> > >> > On 8 November 2015 at 12:32, Mark Thomas <markt@apache.org>
wrote:
> > >> >> On 08/11/2015 10:18, Thomas Neidhart wrote:
> > >> >>> On 11/07/2015 11:19 AM, Mark Thomas wrote:
> > >> >>>> On 07/11/2015 10:13, Thomas Neidhart wrote:
> > >> >>>>> On 11/07/2015 04:25 AM, Bernd Eckenfels wrote:
> > >> >>>>>> Hello,
> > >> >>>>>>
> > >> >>>>>> I tried to raise that concern in the message already,
but it is
> > >> probably
> > >> >>>>>> worth repeating it explicitly: this is not a real
bug
> > >> >>>>>> in the Commons-Collection class, and it might
not be worse
> fixing
> > >> it, as
> > >> >>>>>> there are possibly tons of other vectors. This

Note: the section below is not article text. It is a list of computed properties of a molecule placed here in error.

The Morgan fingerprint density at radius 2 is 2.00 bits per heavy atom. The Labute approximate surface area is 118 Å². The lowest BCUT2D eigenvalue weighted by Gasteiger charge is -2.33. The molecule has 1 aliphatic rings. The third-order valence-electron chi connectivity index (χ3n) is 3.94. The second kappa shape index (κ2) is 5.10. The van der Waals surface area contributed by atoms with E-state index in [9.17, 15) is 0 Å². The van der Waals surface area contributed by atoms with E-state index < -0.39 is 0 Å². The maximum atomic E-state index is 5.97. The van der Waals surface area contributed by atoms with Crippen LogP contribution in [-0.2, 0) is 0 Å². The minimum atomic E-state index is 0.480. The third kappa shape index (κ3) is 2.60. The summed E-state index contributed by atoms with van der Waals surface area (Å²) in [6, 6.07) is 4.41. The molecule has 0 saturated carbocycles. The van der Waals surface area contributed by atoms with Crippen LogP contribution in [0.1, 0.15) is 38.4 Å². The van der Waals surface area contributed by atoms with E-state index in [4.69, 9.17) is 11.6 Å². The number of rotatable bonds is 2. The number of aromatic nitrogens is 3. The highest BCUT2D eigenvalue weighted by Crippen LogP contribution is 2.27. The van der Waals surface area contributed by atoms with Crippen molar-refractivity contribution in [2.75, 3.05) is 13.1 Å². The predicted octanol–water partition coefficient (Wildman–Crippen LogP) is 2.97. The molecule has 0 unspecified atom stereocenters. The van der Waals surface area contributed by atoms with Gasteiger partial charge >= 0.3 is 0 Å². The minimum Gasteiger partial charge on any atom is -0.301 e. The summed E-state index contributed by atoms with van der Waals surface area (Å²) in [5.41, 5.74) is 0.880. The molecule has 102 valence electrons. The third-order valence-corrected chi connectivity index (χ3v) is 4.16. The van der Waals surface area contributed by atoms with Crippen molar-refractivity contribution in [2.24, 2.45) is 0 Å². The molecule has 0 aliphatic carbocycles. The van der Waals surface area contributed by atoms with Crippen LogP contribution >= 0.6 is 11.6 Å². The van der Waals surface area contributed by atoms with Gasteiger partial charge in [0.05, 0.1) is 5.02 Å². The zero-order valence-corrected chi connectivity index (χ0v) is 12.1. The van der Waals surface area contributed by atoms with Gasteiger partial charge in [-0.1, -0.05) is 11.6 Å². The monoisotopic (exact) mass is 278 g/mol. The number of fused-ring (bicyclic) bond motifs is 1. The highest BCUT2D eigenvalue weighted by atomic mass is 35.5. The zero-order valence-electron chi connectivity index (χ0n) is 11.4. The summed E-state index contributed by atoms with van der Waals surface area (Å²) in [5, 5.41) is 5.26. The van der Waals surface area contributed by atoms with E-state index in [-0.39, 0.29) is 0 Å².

was also
> addressed
> > >> by the
> > >> >>>>>> original authors in the talk and even here on
Twitter:
> > >> >>>>>>
> > >> >>>>>> https://twitter.com/gebl/status/662754611304996866
> > >> >>>>>>
> > >> >>>>>> however, as the "foxglove" article shows, people
still point at
> > the
> > >> >>>>>> apache project, and after all it is good pratice
to reduce
> > >> footprints
> > >> >>>>>> and attack surfaces.
> > >> >>>>>
> > >> >>>>> it is clear that the InvokerTransformer by itself
does not have
> a
> > >> bug,
> > >> >>>>> but due to the way how java serialization is applied
and
> > considering
> > >> the
> > >> >>>>> fact that at least collections-3.2.1 is used *a lot*
it would
> make
> > >> sense
> > >> >>>>> to provide a hardened version of collections to give
people a
> > chance
> > >> to
> > >> >>>>> easily avoid this line of attack in their application.
> > >> >>>>>
> > >> >>>>> Instead of removing the class we could prevent de-serialization
> of
> > >> it in
> > >> >>>>> the hardened jar. This would not break b/c and it
is very
> unlikely
> > >> that